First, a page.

Monday, May 01, 2006

Bands, Loud Music, and Torah Law: Don't Let M'u'sic Make you Sick!

Above: A detailed diagram of the various components of the human ear.

Music has been used throughout Jewish history to make people happy, often to strengthen their service of HaShem. In the Beis HaMikdash (Jewish Temple in Jerusalem), in the Simchas Beis HaShoeivah (celebration for the drawing of water), there was much celebration and music. In fact, many Levites were present to play instruments to add joy to the occasion. If one listens to the proper type of music, in the proper way, one can come closer to HaShem, just as the Jews did by listening to the music in the Beis HaMikdash. However, listening to inappropriate music, and even otherwise appropriate music in an inappropriate manner, causes one to distance one from HaShem. How? Read on!

What is classified as "inappropriate music"?

If one listens to the typical band/orchestra, the decibel (dB) level could easily reach 125 decibels. 125 decibels is "enough to cause permanent hearing loss in a fairly short time". That is, after one exposure to a typical length performance, attendees can be suffering permanent hearing loss. So, apparently many performers prefer the imagined "loss of income" over the likely loss of hearing (temporary or permanent). These performers often feel that their livelihoods are at stake if they do not play loudly enough to "satisfy" the attendees.


1) In the Talmud, we learn as follows:

"...If he makes him deaf, he pays his (the victims') entire value" (Bava Kamma 85b).

RaSH"I comments on the above that one who causes another deafness has to pay the entire market-value as a deaf person "is not fitting for anything". The Talmud discusses other types of bodily damage, listing the fine of the damager as significantly less than the punishment of one who inflicts deafness upon another. Rabbeinu Yonah says, the person is no longer worth anything when he is lacking his bodily function of hearing. Meaning, hearing is such an essential component in a person's existence that lacking it takes away a significant part of his value (assuming his value on the market, his total value).

2) In Torah law, if one causes injury to oneself (as well as to another), they transgress "bal tashchis d'gufo". "Bal tashchis d'gufo" is the prohibition for one to cause any type of injury or damage to oneself or to another. Examples of transgressing this prohibition is smoking and playing loud music.

3) "Chovel B'Chavero": This is the prohibition of one who "causes damage to another".

4) "V'Ahavta L'Reiacha Kamocha": The Torah commandment to "love your fellow as yourself". One is obligated to act toward another in a way that demonstrates consideration for the other person. When one plays loud music that potentially damages another's hearing, he/she is transgressing the Torah commandment of "love your fellow as yourself".

5) "Chillul HaShem": "Profaning the Name of G-d" - When a Jew transgresses the Torah by misrepresenting the Torah, especially in a way that potentially brings others (both Jew and non-Jew) to look upon them, and, consequently, at the Torah way of life in a disdainful way, they commit the severe sin of "profaning the Name of G-d". When Jewish bands play music at an unhealthily loud volume, they misrepresent the Torah. People may look down upon Torah law for "allowing" such loud music. The Torah actually prohibits such loud music for a number of reasons (at least some of them are mentioned here).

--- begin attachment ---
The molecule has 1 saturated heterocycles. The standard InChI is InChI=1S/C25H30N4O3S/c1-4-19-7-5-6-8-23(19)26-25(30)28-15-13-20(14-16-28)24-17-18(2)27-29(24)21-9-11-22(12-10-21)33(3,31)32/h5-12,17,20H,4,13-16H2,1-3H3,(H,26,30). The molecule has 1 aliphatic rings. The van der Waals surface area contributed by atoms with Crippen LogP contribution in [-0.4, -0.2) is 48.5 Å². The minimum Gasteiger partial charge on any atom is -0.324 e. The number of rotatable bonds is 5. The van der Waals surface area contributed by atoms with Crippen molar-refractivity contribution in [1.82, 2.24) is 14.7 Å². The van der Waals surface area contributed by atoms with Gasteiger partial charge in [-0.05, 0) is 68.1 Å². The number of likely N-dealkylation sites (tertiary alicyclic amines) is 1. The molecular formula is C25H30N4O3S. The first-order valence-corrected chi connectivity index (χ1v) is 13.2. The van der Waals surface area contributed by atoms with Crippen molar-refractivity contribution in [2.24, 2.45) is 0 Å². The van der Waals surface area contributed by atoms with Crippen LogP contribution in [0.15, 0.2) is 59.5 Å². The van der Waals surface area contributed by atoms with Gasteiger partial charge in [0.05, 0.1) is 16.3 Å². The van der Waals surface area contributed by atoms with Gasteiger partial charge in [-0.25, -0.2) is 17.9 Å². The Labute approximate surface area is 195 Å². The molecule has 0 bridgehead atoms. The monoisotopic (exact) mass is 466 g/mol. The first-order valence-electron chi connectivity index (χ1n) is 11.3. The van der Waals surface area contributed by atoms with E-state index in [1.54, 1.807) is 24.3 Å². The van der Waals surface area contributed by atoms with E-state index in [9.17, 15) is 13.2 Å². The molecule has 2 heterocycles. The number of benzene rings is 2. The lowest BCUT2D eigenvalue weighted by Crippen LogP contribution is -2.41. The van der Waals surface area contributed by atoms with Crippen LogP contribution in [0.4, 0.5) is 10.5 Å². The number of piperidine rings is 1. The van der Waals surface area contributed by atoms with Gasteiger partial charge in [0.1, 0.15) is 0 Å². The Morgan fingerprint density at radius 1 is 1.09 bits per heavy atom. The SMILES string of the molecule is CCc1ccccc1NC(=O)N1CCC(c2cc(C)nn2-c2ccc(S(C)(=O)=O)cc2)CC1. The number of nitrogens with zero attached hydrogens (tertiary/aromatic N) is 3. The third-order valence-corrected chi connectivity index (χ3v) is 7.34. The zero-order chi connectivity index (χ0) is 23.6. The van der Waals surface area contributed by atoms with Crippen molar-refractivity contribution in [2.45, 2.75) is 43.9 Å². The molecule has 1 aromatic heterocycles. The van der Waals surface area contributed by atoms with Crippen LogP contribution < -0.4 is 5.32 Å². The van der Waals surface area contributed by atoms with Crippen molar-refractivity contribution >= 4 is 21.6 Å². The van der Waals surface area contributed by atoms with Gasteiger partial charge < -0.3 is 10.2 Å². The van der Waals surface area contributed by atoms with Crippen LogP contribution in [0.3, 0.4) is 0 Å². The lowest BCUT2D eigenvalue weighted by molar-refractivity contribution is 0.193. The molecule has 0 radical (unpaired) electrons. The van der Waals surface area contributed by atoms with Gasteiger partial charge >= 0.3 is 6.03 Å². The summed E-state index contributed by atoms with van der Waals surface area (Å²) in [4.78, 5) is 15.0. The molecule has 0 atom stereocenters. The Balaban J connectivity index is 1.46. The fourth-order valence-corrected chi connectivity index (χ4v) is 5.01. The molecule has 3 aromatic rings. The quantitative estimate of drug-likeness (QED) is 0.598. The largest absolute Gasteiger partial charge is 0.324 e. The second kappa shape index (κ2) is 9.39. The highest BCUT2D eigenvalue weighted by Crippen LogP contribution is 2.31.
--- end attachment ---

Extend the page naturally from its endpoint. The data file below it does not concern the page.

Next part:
6) Theft (according to the Torah): Aside from stealing by damaging hearing, a band can transgress the Torah prohibition of theft by refusing to lower the volume of their music. If the people who hire the band request the band to lower the volume and they refuse, only to walk out of the simcha (celebration) rather than play less loudly, they are stealing from those who hire them.


Above: A diagram of how sound enters the ear.

Recently, society has accustomed itself to especially loud music. This, in light of the fact that the hearing health care community has been aware for over 100 years of the damage caused by loud noise. Nonetheless, bands often play at 120-130 decibels. At such high levels of sound intensity, the music can cause damage, either temporary or permanent. The U.S. government, under OSHA's (Occupational Safety and Health Administration) mandatory occupational noise standard, declared that exposure levels may never exceed a ceiling level of 115 dB. (Encarta) According to Brian Fligor, an audiologist at Boston Children's Hospital, "Noise-induced hearing loss develops so slowly and insidiously that we don't know it's happened until it's too late." According to Marshall Chasin, director of auditory research at the Musicians' Clinic of Canada, "Over the last twenty years, environmental noise has doubled each decade, everything is louder -- phones ring louder, movies are louder, construction noise is louder. And rock & roll is a big part of it." The dangers of loud music are only beginning to be accepted by the public. In San Francisco, an ordinance was passed recently that requires venues to provide attendees with free earplugs. (Rolling Stone)